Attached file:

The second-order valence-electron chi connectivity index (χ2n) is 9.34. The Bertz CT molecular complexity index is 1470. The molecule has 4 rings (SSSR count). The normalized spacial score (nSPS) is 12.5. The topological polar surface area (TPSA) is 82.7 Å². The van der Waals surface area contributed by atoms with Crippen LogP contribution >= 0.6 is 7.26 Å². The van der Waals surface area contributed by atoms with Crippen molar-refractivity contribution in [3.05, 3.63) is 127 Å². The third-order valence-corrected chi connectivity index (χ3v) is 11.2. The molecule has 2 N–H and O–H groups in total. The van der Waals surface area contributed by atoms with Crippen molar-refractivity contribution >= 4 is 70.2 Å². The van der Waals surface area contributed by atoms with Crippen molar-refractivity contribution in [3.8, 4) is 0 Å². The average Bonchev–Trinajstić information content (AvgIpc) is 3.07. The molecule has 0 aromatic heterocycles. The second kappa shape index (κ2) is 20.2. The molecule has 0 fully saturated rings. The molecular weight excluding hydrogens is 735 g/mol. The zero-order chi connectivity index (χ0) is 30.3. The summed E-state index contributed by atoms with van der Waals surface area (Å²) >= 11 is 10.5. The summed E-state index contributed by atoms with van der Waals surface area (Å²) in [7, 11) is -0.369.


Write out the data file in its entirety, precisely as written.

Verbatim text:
The second-order valence-electron chi connectivity index (χ2n) is 9.34. The Bertz CT molecular complexity index is 1470. The molecule has 4 rings (SSSR count). The normalized spacial score (nSPS) is 12.5. The topological polar surface area (TPSA) is 82.7 Å². The van der Waals surface area contributed by atoms with Crippen LogP contribution >= 0.6 is 7.26 Å². The van der Waals surface area contributed by atoms with Crippen molar-refractivity contribution in [3.05, 3.63) is 127 Å². The third-order valence-corrected chi connectivity index (χ3v) is 11.2. The molecule has 2 N–H and O–H groups in total. The van der Waals surface area contributed by atoms with Crippen molar-refractivity contribution >= 4 is 70.2 Å². The van der Waals surface area contributed by atoms with Crippen molar-refractivity contribution in [3.8, 4) is 0 Å². The average Bonchev–Trinajstić information content (AvgIpc) is 3.07. The molecule has 0 aromatic heterocycles. The second kappa shape index (κ2) is 20.2. The molecule has 0 fully saturated rings. The molecular weight excluding hydrogens is 735 g/mol. The zero-order chi connectivity index (χ0) is 30.3. The summed E-state index contributed by atoms with van der Waals surface area (Å²) >= 11 is 10.5. The summed E-state index contributed by atoms with van der Waals surface area (Å²) in [7, 11) is -0.369.